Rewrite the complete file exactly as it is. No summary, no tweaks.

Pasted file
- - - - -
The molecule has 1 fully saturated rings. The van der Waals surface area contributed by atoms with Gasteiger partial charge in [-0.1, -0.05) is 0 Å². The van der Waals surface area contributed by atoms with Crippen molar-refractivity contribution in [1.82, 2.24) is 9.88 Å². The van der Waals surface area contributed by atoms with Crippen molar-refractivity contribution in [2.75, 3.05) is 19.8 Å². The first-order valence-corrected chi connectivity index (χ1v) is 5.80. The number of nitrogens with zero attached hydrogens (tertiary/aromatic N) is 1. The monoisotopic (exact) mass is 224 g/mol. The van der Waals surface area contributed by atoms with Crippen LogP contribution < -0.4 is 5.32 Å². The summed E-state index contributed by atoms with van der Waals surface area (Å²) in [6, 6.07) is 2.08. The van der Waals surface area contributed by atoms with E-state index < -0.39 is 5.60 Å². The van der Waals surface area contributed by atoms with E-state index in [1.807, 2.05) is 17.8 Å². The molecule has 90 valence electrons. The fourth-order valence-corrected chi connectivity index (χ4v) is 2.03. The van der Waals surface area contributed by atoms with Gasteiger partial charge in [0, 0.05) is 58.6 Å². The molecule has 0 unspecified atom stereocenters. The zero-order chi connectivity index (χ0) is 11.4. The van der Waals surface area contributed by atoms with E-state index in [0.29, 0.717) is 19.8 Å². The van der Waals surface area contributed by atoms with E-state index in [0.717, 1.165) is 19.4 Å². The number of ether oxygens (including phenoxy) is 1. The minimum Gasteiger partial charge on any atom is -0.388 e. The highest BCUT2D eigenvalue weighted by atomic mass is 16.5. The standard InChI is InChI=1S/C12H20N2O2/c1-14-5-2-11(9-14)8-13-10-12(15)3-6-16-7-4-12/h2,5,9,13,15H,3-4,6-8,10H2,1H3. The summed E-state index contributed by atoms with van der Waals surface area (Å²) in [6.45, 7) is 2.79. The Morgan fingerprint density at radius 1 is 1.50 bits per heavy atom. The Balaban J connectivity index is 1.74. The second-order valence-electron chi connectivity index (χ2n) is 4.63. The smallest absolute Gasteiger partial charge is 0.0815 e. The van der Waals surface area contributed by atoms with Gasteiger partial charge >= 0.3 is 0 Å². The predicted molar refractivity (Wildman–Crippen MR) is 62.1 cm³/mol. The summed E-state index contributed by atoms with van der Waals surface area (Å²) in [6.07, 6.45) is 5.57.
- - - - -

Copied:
The molecule has 1 fully saturated rings. The van der Waals surface area contributed by atoms with Gasteiger partial charge in [-0.1, -0.05) is 0 Å². The van der Waals surface area contributed by atoms with Crippen molar-refractivity contribution in [1.82, 2.24) is 9.88 Å². The van der Waals surface area contributed by atoms with Crippen molar-refractivity contribution in [2.75, 3.05) is 19.8 Å². The first-order valence-corrected chi connectivity index (χ1v) is 5.80. The number of nitrogens with zero attached hydrogens (tertiary/aromatic N) is 1. The monoisotopic (exact) mass is 224 g/mol. The van der Waals surface area contributed by atoms with Crippen LogP contribution < -0.4 is 5.32 Å². The summed E-state index contributed by atoms with van der Waals surface area (Å²) in [6, 6.07) is 2.08. The van der Waals surface area contributed by atoms with E-state index < -0.39 is 5.60 Å². The van der Waals surface area contributed by atoms with E-state index in [1.807, 2.05) is 17.8 Å². The molecule has 90 valence electrons. The fourth-order valence-corrected chi connectivity index (χ4v) is 2.03. The van der Waals surface area contributed by atoms with Gasteiger partial charge in [0, 0.05) is 58.6 Å². The molecule has 0 unspecified atom stereocenters. The zero-order chi connectivity index (χ0) is 11.4. The van der Waals surface area contributed by atoms with E-state index in [0.29, 0.717) is 19.8 Å². The van der Waals surface area contributed by atoms with E-state index in [0.717, 1.165) is 19.4 Å². The number of ether oxygens (including phenoxy) is 1. The minimum Gasteiger partial charge on any atom is -0.388 e. The highest BCUT2D eigenvalue weighted by atomic mass is 16.5. The standard InChI is InChI=1S/C12H20N2O2/c1-14-5-2-11(9-14)8-13-10-12(15)3-6-16-7-4-12/h2,5,9,13,15H,3-4,6-8,10H2,1H3. The summed E-state index contributed by atoms with van der Waals surface area (Å²) in [6.45, 7) is 2.79. The Morgan fingerprint density at radius 1 is 1.50 bits per heavy atom. The Balaban J connectivity index is 1.74. The second-order valence-electron chi connectivity index (χ2n) is 4.63. The smallest absolute Gasteiger partial charge is 0.0815 e. The van der Waals surface area contributed by atoms with Gasteiger partial charge >= 0.3 is 0 Å². The predicted molar refractivity (Wildman–Crippen MR) is 62.1 cm³/mol. The summed E-state index contributed by atoms with van der Waals surface area (Å²) in [6.07, 6.45) is 5.57.